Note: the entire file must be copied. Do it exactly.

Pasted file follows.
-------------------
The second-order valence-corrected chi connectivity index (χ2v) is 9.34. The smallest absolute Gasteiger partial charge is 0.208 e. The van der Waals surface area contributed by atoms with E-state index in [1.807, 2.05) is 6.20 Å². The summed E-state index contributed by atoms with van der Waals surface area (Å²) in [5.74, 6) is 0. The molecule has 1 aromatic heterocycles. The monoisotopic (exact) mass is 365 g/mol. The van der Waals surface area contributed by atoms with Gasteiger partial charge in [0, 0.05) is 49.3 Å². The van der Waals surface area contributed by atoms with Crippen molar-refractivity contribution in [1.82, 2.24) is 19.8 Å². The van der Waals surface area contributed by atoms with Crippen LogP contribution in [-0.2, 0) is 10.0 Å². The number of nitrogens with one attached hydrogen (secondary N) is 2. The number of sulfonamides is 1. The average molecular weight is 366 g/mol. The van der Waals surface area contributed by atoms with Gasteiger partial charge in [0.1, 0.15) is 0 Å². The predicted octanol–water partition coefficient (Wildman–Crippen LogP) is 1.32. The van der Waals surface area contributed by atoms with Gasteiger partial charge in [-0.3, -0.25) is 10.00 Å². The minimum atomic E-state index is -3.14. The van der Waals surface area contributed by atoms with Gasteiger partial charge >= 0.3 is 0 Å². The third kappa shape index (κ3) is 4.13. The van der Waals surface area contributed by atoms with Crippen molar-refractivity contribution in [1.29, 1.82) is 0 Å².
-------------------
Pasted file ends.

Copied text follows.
The second-order valence-corrected chi connectivity index (χ2v) is 9.34. The smallest absolute Gasteiger partial charge is 0.208 e. The van der Waals surface area contributed by atoms with E-state index in [1.807, 2.05) is 6.20 Å². The summed E-state index contributed by atoms with van der Waals surface area (Å²) in [5.74, 6) is 0. The molecule has 1 aromatic heterocycles. The monoisotopic (exact) mass is 365 g/mol. The van der Waals surface area contributed by atoms with Gasteiger partial charge in [0, 0.05) is 49.3 Å². The van der Waals surface area contributed by atoms with Crippen molar-refractivity contribution in [1.82, 2.24) is 19.8 Å². The van der Waals surface area contributed by atoms with Crippen LogP contribution in [-0.2, 0) is 10.0 Å². The number of nitrogens with one attached hydrogen (secondary N) is 2. The number of sulfonamides is 1. The average molecular weight is 366 g/mol. The van der Waals surface area contributed by atoms with Gasteiger partial charge in [0.1, 0.15) is 0 Å². The predicted octanol–water partition coefficient (Wildman–Crippen LogP) is 1.32. The van der Waals surface area contributed by atoms with Gasteiger partial charge in [-0.3, -0.25) is 10.00 Å². The minimum atomic E-state index is -3.14. The van der Waals surface area contributed by atoms with Gasteiger partial charge >= 0.3 is 0 Å². The third kappa shape index (κ3) is 4.13. The van der Waals surface area contributed by atoms with Crippen molar-refractivity contribution in [1.29, 1.82) is 0 Å².